The first thing you need to do before you invest in a crypto is to analyze its trading volumes. As a rule, always go for cryptos that have high daily trading volumes, unless there are some big upcoming news about a low volume crypto. High volumes signal to a Crypto’s liquidity, and the presence of an active community. The problem with low volume cryptos is that in most cases, they lack a strong community backing them, and they can easily get delisted from exchanges, leading to losses.
Why is it necessary to do this way? When you go shopping, you try to find the best prices looking for discount programs, bonus campaigns and other ways to minimize your expenses. When dealing with crypto trading, you have no need to compare prices in different places as the cost is on the chart already. All you need is to understand whether this price is suitable for you or not.
Learn to value coins in BTC. Ether aside, Bitcoin is the current primary currency of the crypto economy (i.e., its what you have to use to buy most altcoins). Those new to crypto tend to value things in dollars. Meanwhile, even seasoned cash traders value coins in dollars. However, enough crypto traders will value coins in BTC for it to matter. If you aren’t aware of the BTC charts, you won’t be able to properly understand the trends everyone else is analyzing and reacting to. You don’t have to make getting more BTC your goal, but you must have the BTC prices of altcoins on your radar. There are times when all coins move up, but altcoins steadily lose value against Bitcoin. Those who know will be the first to dump altcoins for Bitcoin; this will set off a vicious cycle that can result in the stagnation of altcoin prices.
Bitcoin seemed to be heading for its demise last night before it broke back above resistance and retested the channel bottom trendline. We do have a trendline (red), which has been supporting this recent rise back up after the big drop and as long as we stay above it, bulls can remain hopeful. This pop has caused MACD to crossover bullish and turned the histo ...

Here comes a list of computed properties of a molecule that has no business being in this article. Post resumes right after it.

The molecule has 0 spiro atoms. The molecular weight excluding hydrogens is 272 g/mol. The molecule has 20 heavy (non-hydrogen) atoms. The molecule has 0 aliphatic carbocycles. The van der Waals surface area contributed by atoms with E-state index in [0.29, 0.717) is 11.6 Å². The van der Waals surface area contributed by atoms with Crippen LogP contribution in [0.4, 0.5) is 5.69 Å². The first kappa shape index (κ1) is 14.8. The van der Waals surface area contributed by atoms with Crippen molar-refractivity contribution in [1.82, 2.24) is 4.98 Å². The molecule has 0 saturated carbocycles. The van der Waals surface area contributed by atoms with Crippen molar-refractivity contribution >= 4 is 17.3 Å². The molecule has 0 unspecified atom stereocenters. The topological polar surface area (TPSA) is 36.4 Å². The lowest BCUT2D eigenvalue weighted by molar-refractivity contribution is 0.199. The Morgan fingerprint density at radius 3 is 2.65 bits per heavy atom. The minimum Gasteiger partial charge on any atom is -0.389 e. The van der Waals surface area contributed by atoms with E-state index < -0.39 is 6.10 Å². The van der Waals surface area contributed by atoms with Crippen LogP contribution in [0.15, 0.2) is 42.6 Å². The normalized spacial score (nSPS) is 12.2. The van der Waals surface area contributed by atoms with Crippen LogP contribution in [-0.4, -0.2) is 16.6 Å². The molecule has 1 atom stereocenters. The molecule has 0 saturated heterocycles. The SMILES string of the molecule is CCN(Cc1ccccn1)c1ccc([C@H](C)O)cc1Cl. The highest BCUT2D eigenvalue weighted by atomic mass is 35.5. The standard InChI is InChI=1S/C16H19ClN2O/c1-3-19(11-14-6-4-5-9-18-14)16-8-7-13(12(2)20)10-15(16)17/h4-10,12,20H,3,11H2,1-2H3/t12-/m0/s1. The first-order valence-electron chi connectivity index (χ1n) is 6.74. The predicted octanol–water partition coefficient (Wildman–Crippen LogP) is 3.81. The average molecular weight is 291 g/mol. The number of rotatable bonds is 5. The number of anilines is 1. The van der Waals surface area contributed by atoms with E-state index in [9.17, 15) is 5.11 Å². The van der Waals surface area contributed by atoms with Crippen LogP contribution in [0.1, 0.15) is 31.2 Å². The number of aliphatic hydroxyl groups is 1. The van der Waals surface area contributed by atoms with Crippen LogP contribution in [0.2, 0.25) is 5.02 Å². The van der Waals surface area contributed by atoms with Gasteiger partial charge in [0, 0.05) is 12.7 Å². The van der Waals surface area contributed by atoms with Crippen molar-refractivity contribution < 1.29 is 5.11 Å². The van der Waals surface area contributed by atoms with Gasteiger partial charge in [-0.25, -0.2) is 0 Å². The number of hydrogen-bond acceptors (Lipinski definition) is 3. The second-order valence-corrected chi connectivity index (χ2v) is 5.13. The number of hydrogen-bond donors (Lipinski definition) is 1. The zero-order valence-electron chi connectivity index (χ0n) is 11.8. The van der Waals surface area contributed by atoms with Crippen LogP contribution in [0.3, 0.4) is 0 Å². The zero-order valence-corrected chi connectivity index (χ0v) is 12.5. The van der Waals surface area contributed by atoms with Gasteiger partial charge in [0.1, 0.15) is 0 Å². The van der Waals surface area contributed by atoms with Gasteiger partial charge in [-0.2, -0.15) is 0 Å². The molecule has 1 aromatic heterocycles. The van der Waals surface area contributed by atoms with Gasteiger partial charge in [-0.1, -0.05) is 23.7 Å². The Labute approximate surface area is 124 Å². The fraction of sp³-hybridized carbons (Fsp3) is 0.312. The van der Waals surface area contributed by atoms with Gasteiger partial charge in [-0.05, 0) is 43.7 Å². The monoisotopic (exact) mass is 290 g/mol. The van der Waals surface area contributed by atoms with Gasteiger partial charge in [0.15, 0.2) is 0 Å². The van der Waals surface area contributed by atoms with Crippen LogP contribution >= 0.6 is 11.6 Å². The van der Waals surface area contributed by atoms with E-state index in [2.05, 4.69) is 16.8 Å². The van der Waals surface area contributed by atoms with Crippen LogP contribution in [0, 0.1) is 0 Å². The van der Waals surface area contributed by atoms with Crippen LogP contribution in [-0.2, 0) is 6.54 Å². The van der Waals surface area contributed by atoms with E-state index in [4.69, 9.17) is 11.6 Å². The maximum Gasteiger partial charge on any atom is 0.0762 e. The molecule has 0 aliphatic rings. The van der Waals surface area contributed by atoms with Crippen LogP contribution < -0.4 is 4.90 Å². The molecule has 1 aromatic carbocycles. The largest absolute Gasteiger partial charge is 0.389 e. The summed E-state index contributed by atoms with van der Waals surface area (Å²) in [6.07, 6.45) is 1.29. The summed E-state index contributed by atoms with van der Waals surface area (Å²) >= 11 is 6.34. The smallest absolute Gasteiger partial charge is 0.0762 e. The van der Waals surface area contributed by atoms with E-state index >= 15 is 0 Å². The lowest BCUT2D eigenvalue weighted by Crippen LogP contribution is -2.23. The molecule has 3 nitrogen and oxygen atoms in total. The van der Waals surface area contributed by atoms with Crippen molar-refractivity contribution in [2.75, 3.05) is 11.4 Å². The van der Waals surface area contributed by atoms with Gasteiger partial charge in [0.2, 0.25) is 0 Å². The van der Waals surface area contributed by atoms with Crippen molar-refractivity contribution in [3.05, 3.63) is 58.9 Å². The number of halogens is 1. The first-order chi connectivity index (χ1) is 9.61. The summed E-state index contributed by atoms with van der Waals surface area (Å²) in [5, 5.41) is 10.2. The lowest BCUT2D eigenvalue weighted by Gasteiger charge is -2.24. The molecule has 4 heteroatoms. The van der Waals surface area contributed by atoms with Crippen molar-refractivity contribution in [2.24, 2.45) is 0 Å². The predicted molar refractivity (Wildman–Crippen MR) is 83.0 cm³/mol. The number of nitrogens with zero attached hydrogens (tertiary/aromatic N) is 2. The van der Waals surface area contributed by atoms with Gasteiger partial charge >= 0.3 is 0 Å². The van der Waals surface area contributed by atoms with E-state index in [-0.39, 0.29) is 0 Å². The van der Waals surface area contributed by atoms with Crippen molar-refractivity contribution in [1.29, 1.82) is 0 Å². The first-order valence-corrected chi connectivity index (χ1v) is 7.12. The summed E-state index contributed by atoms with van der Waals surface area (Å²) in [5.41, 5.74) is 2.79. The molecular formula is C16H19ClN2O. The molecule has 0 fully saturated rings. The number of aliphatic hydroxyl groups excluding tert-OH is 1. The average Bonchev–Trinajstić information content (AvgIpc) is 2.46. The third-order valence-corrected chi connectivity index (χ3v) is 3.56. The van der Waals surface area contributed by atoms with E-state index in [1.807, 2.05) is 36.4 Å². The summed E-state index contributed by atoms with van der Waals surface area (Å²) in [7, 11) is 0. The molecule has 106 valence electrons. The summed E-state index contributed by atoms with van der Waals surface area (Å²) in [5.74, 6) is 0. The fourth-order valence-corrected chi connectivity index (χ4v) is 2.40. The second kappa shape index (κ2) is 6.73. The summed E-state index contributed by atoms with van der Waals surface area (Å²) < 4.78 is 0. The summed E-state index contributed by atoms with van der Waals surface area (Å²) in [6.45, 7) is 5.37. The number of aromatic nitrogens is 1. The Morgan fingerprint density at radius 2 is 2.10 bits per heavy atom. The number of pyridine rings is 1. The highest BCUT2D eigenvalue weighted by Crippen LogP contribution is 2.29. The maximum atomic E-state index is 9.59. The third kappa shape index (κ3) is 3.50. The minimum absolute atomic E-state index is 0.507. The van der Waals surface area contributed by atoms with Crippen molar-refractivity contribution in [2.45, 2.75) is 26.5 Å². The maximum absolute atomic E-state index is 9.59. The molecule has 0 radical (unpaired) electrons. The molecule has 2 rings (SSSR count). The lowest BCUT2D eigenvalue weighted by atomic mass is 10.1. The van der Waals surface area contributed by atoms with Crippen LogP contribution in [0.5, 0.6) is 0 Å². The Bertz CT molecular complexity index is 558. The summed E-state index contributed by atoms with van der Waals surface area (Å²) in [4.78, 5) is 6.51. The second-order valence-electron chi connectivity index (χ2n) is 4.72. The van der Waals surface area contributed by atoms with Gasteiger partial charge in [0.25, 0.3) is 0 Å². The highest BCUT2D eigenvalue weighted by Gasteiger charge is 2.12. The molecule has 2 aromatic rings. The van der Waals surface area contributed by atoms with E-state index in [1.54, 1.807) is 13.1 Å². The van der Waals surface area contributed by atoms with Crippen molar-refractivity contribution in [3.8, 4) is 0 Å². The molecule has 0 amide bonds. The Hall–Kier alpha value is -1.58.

If you are a big player, keep in mind you can distort the price (thus, you might actually want to margin trade… or like, spot trade and help us lift the market 😀 ). Volume is decent on any given crypto exchange, but this isn’t like trading the S&P. If you are playing with 50BTC, and you try to buy or sell that much at once, you can distort the market temporarily. When you watch buy and sell orders in an exchange, you’ll notice that when sells ball up the price tends to drop and when buys ball up the price tends to go up. If you try to buy or sell too hard, you can drag the price up or down a little. If you have insanely deep pockets, you can accidentally be dipping your toes in at-best-grey-area behavior. It is much better etiquette to buy and sell in amounts that are average for the book you are buying on. When a high-level investor buys ten billion worth of a stock or sells, they do it in chunks (to avoid dropping or spiking the price of the asset). TIP: Also watch out for shady people pumping or dumping a coin by doing this. What looks like a lot of buyers could be one person or a group messing with the price. The lack of regulation is a blessing and a curse with crypto, as is the relatively low volume compared to other asset types.
Use small buy-ins, and don’t margin trade or short unless you know your stuff. The smaller your bet is compared to your total investable funds, the less risk you are taking on every bet (one of many insanely important things we are covering here). Putting it all on black is tempting, but then if it comes up red, you have nothing left to invest. Live to fight another day by learning to manage your buy-in size. As a rule of thumb invest 1% or less per buy-in (yes, that small, really; losing 100% of 1% leaves you with 99%, losing 1% of 100% leaves you with 99%. Small bids offer the same bet, but with way less risk). Put reward aside and practice risk management and capital preservation until you are very experienced (and thus, by logical extension: don’t margin trade or short unless you know what you are doing, as those leveraged bets magnify your risk by their very nature). See Kelly criterion.
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Let’s say a trader has bought Bitcoin for almost $20,000 in December 2017. The current price of this crypto is around $7,000-$8,000. It is evident that he has made a mistake purchasing Bitcoin at its tops. Why do many beginner traders do those mistakes? The main reason for this is lack of knowledge and some typical emotions that make them buying when the price grows.
If you think a trend will continue for a while, or if it’s too hard to predict when the price will change direction, following the trend is a more risk averse strategy. With this strategy, you trade with the trend rather than with the swings. If the market is trending up, only open long trades. If the market is falling, you only open short trades. Trend followers start trading after a trend has been established, and they exit when the trend changes. This is also called “Position Trading.”
No, the successful trader is not me. I’ve gotten lucky a few times and I’m still refining and trying out strategies; on the other hand, I’m part of communities of people who trade on a daily basis to grow their portfolios, and while some of the results can be attributed to luck, a majority of it is based on fundamentals, good habits, and experience.